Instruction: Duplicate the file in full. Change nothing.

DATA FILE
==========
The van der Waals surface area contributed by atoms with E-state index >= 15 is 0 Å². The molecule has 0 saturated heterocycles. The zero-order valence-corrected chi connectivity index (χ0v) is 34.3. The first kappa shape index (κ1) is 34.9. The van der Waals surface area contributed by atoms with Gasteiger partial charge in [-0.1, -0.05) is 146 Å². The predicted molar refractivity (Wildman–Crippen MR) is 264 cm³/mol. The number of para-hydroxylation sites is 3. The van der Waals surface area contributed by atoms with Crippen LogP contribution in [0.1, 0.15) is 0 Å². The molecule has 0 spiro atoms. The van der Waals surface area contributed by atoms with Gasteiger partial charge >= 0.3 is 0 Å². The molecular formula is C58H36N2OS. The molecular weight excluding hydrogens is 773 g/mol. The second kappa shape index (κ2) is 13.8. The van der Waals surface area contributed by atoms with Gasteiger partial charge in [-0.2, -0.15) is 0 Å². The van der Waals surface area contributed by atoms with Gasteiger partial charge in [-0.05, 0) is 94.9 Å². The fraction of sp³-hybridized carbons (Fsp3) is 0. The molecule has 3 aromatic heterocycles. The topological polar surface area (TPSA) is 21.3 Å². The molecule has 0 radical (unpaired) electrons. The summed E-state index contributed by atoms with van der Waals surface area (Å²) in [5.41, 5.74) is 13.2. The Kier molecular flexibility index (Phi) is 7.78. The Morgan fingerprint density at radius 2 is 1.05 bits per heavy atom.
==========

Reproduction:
The van der Waals surface area contributed by atoms with E-state index >= 15 is 0 Å². The molecule has 0 saturated heterocycles. The zero-order valence-corrected chi connectivity index (χ0v) is 34.3. The first kappa shape index (κ1) is 34.9. The van der Waals surface area contributed by atoms with Gasteiger partial charge in [-0.1, -0.05) is 146 Å². The predicted molar refractivity (Wildman–Crippen MR) is 264 cm³/mol. The number of para-hydroxylation sites is 3. The van der Waals surface area contributed by atoms with Crippen LogP contribution in [0.1, 0.15) is 0 Å². The molecule has 0 spiro atoms. The van der Waals surface area contributed by atoms with Gasteiger partial charge >= 0.3 is 0 Å². The molecular formula is C58H36N2OS. The molecular weight excluding hydrogens is 773 g/mol. The second kappa shape index (κ2) is 13.8. The van der Waals surface area contributed by atoms with Gasteiger partial charge in [-0.2, -0.15) is 0 Å². The van der Waals surface area contributed by atoms with Gasteiger partial charge in [-0.05, 0) is 94.9 Å². The fraction of sp³-hybridized carbons (Fsp3) is 0. The molecule has 3 aromatic heterocycles. The topological polar surface area (TPSA) is 21.3 Å². The molecule has 0 radical (unpaired) electrons. The summed E-state index contributed by atoms with van der Waals surface area (Å²) in [5.41, 5.74) is 13.2. The Kier molecular flexibility index (Phi) is 7.78. The Morgan fingerprint density at radius 2 is 1.05 bits per heavy atom.